Fiscal debate shifts from short-term cuts to long-term fixes
The budget process shifts into a new gear this week with the introduction of House Republicans' 2012 budget plan, which will offer long-awaited specifics on GOP promises for far-reaching entitlement programs.
The proposals will force Senate Democrats and the White House to engage in a long-term fiscal debate and provide what policymakers in both parties consider a welcome opportunity to shift the congressional agenda from a narrow fight over spending cuts this year to a broader debate that includes taxes and the largest government spending programs.
The broader perspective could offer more political room for deal-making, but the two parties remain deeply divided.
On Tuesday, House Budget Chairman Paul Ryan, R-Wis., will unveil a budget plan that he says will cut more than $4 trillion in spending in the next 10 years and overhaul the country's health care entitlement programs. The budget, which will be marked up in committee on Wednesday, could be ready for a vote on the House floor as soon as Friday-the same day a new spending bill must be passed to avert a government shutdown.
Talks on the short-term bill are said to be focused on a final deal that would cut spending for this year about $30 billion below 2010 levels, or about $70 billion below President Obama's request. But conservative House Republicans want deeper cuts, while Democrats are protesting policy riders dealing with reproductive choice and health care reform.
Even as Republicans and Democrats haggle over that bill, with a shutdown looming if they don't reach agreement by midnight on Friday, members of both parties now argue that the short-term focus is hindering their ability to deal with the government's long-term financial problems.
A Republican budget committee aide characterized Ryan's upcoming bill on Tuesday as "an effort to move the conversation from billions to trillions." And an Obama administration official told National Journal that the priority was to "start the hard work of looking forward," adding that "you can't just do this all on 12 percent of the budget"-a reference to the relatively small share of budget taken up by the short-term fight over non-security domestic discretionary spending. "We need real moves against tax expenditures; real moves on the entitlement programs, too," the official said.
For congressional Republicans, shifting the focus to an ambitious long-term budget plan could create an outlet for the energy of conservative members, who are likely to be unhappy about a compromise on the short-term spending bill. Democrats, too, want to broaden the fiscal debate from a sole focus on domestic spending cuts to one that includes cuts in national security spending, a tax overhaul, and the reform of entitlement programs like Social Security and Medicare.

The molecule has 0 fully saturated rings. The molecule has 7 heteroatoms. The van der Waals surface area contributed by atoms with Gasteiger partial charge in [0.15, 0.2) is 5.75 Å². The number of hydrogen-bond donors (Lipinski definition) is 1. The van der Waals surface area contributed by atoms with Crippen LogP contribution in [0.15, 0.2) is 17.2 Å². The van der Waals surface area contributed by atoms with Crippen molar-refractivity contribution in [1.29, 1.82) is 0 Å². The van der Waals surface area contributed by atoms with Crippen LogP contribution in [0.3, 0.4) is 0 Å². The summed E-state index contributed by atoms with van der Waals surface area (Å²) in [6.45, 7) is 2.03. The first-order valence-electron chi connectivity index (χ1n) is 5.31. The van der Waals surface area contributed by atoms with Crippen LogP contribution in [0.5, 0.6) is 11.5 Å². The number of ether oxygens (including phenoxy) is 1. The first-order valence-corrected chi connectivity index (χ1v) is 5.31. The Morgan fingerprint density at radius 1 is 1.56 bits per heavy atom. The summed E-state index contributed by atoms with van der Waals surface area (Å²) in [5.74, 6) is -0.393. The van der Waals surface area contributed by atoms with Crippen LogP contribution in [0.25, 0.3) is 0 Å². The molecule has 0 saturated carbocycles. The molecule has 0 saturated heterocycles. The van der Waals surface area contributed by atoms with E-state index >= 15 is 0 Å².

Though the shift could bring benefits to both parties, common ground will still be difficult to find. Rep. Chris Van Hollen, D-Md., the ranking Democrat on the budget committee, took Ryan on in a written statement on Sunday.
"It is now clear that the Republican budget is not bold, but the same old ideological agenda that extends tax breaks to millionaires and big oil companies while cutting our kids' education and health security for seniors," Van Hollen said. "The question is not whether to reduce the deficit, but how. As the Bipartisan Fiscal Commission has shown, any responsible effort requires a balanced approach that addresses both spending and revenue. The Republican budget fails this simple test."
Republicans cast their effort as a much-needed reality check. "The budget will not be framed as slash and burn, not just an exercise in cutting government spending," a GOP aide said. "On the spending side of the ledger, it's about making these programs work. It's a plan to save Medicare, save Medicaid, repairing our safety net."
While details about the tax side of the Republican budget remain hazy, Ryan, a member of President Obama's bipartisan fiscal commission, has endorsed the mechanics of a plan that would close loopholes and lower rates, like the "25-25" plan of his colleague, Ways and Means Chairman Rep. Dave Camp, R-Mich. But he staunchly opposes any efforts to increase overall tax revenue, a move most budget experts say must be a key part of any grand fiscal bargain.
On Monday, Sens. Ron Wyden, D-Ore., and Dan Coats, R-Ind., will introduce comprehensive tax reform legislation along the lines of a bill Wyden introduced last year with now-retired New Hampshire Republican Judd Gregg; the plan served as a model for the fiscal commission's efforts.
Ryan is working to build consensus around his budget in the House-and it is likely the Republican majority can pass a sweeping plan. But his proposals are not likely to be well received in the Senate, where Democrats set the agenda.
A group of six senators, including Budget Chairman Kent Conrad, D-N.D., and conservative Oklahoma Republican Tom Coburn, is leading bipartisan, closed-door talks to craft legislation based on the fiscal commission's report. Those talks are expected to set the stage for an eventual deal on 2012 spending, assuming, of course, a shutdown in 2011 is averted.
"The only way you're going to get there is if you put all of these things, including defense spending, including tax revenue, on the table," Sen. Mark Warner, a Virginia Democrat and a member of the "Gang of Six," said Sunday during a television appearance.